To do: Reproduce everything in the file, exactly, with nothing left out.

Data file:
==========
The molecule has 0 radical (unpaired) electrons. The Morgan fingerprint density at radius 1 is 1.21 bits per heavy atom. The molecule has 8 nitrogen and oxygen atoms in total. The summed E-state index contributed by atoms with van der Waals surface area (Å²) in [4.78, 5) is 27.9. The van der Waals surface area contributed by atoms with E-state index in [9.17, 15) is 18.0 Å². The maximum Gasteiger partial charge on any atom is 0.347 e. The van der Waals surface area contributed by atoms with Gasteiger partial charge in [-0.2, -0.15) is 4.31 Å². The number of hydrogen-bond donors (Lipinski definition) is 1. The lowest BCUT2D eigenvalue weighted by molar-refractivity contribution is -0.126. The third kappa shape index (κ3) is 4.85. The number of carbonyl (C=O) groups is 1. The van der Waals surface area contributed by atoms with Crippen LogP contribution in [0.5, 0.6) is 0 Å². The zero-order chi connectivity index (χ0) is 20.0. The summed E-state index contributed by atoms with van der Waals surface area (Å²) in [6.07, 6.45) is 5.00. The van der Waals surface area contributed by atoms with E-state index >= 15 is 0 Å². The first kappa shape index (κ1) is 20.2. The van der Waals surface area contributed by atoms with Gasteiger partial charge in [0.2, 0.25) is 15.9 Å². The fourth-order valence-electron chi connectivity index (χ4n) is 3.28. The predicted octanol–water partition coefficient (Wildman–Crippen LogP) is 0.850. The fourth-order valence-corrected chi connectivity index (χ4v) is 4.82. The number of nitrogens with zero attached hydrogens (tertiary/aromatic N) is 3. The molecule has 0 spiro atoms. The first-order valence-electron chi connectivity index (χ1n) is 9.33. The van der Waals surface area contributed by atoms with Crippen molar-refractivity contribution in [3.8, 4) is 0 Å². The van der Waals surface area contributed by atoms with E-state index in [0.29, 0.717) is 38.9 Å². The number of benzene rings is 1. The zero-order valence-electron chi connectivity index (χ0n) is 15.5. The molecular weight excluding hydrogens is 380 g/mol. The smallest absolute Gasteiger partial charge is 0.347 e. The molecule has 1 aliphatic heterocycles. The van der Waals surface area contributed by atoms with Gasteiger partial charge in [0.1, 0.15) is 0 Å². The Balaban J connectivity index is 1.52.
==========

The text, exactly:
The molecule has 0 radical (unpaired) electrons. The Morgan fingerprint density at radius 1 is 1.21 bits per heavy atom. The molecule has 8 nitrogen and oxygen atoms in total. The summed E-state index contributed by atoms with van der Waals surface area (Å²) in [4.78, 5) is 27.9. The van der Waals surface area contributed by atoms with E-state index in [9.17, 15) is 18.0 Å². The maximum Gasteiger partial charge on any atom is 0.347 e. The van der Waals surface area contributed by atoms with Gasteiger partial charge in [-0.2, -0.15) is 4.31 Å². The number of hydrogen-bond donors (Lipinski definition) is 1. The lowest BCUT2D eigenvalue weighted by molar-refractivity contribution is -0.126. The third kappa shape index (κ3) is 4.85. The number of carbonyl (C=O) groups is 1. The van der Waals surface area contributed by atoms with Crippen LogP contribution in [0.5, 0.6) is 0 Å². The zero-order chi connectivity index (χ0) is 20.0. The summed E-state index contributed by atoms with van der Waals surface area (Å²) in [6.07, 6.45) is 5.00. The van der Waals surface area contributed by atoms with E-state index >= 15 is 0 Å². The first kappa shape index (κ1) is 20.2. The van der Waals surface area contributed by atoms with Gasteiger partial charge in [0.2, 0.25) is 15.9 Å². The fourth-order valence-electron chi connectivity index (χ4n) is 3.28. The predicted octanol–water partition coefficient (Wildman–Crippen LogP) is 0.850. The fourth-order valence-corrected chi connectivity index (χ4v) is 4.82. The number of nitrogens with zero attached hydrogens (tertiary/aromatic N) is 3. The molecule has 0 spiro atoms. The first-order valence-electron chi connectivity index (χ1n) is 9.33. The van der Waals surface area contributed by atoms with Crippen molar-refractivity contribution in [3.8, 4) is 0 Å². The van der Waals surface area contributed by atoms with E-state index in [0.29, 0.717) is 38.9 Å². The number of benzene rings is 1. The zero-order valence-electron chi connectivity index (χ0n) is 15.5. The molecular weight excluding hydrogens is 380 g/mol. The smallest absolute Gasteiger partial charge is 0.347 e. The molecule has 1 aliphatic heterocycles. The van der Waals surface area contributed by atoms with Gasteiger partial charge in [0.1, 0.15) is 0 Å². The Balaban J connectivity index is 1.52.